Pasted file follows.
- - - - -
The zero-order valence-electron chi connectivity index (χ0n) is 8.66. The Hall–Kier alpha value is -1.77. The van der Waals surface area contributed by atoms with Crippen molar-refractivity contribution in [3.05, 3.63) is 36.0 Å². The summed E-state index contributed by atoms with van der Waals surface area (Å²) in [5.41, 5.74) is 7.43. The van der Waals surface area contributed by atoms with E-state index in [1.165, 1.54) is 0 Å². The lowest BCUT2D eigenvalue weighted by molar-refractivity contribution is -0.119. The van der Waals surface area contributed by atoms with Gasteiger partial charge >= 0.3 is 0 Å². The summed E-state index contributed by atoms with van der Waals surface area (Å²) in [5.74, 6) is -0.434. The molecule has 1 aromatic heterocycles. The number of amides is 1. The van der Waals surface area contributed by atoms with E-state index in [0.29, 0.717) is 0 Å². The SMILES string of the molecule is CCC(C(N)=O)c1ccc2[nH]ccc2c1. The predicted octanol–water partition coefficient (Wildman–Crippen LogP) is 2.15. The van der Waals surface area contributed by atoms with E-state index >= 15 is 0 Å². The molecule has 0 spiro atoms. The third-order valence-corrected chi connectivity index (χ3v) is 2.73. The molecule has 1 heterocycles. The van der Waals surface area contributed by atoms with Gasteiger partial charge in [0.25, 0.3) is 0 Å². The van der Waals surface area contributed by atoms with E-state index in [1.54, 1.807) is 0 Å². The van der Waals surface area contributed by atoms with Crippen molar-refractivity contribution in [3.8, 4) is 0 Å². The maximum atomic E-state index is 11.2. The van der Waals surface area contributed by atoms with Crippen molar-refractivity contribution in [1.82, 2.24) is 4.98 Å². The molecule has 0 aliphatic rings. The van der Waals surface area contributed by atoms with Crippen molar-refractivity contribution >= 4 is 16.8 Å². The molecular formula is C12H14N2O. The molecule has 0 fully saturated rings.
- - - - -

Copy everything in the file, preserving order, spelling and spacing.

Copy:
The zero-order valence-electron chi connectivity index (χ0n) is 8.66. The Hall–Kier alpha value is -1.77. The van der Waals surface area contributed by atoms with Crippen molar-refractivity contribution in [3.05, 3.63) is 36.0 Å². The summed E-state index contributed by atoms with van der Waals surface area (Å²) in [5.41, 5.74) is 7.43. The van der Waals surface area contributed by atoms with E-state index in [1.165, 1.54) is 0 Å². The lowest BCUT2D eigenvalue weighted by molar-refractivity contribution is -0.119. The van der Waals surface area contributed by atoms with Gasteiger partial charge >= 0.3 is 0 Å². The summed E-state index contributed by atoms with van der Waals surface area (Å²) in [5.74, 6) is -0.434. The molecule has 1 aromatic heterocycles. The number of amides is 1. The van der Waals surface area contributed by atoms with E-state index in [0.29, 0.717) is 0 Å². The SMILES string of the molecule is CCC(C(N)=O)c1ccc2[nH]ccc2c1. The predicted octanol–water partition coefficient (Wildman–Crippen LogP) is 2.15. The van der Waals surface area contributed by atoms with E-state index >= 15 is 0 Å². The molecule has 0 spiro atoms. The third-order valence-corrected chi connectivity index (χ3v) is 2.73. The molecule has 1 heterocycles. The van der Waals surface area contributed by atoms with Gasteiger partial charge in [0.25, 0.3) is 0 Å². The van der Waals surface area contributed by atoms with E-state index in [1.54, 1.807) is 0 Å². The van der Waals surface area contributed by atoms with Crippen molar-refractivity contribution in [3.8, 4) is 0 Å². The maximum atomic E-state index is 11.2. The van der Waals surface area contributed by atoms with Crippen molar-refractivity contribution in [1.82, 2.24) is 4.98 Å². The molecule has 0 aliphatic rings. The van der Waals surface area contributed by atoms with Crippen molar-refractivity contribution >= 4 is 16.8 Å². The molecular formula is C12H14N2O. The molecule has 0 fully saturated rings.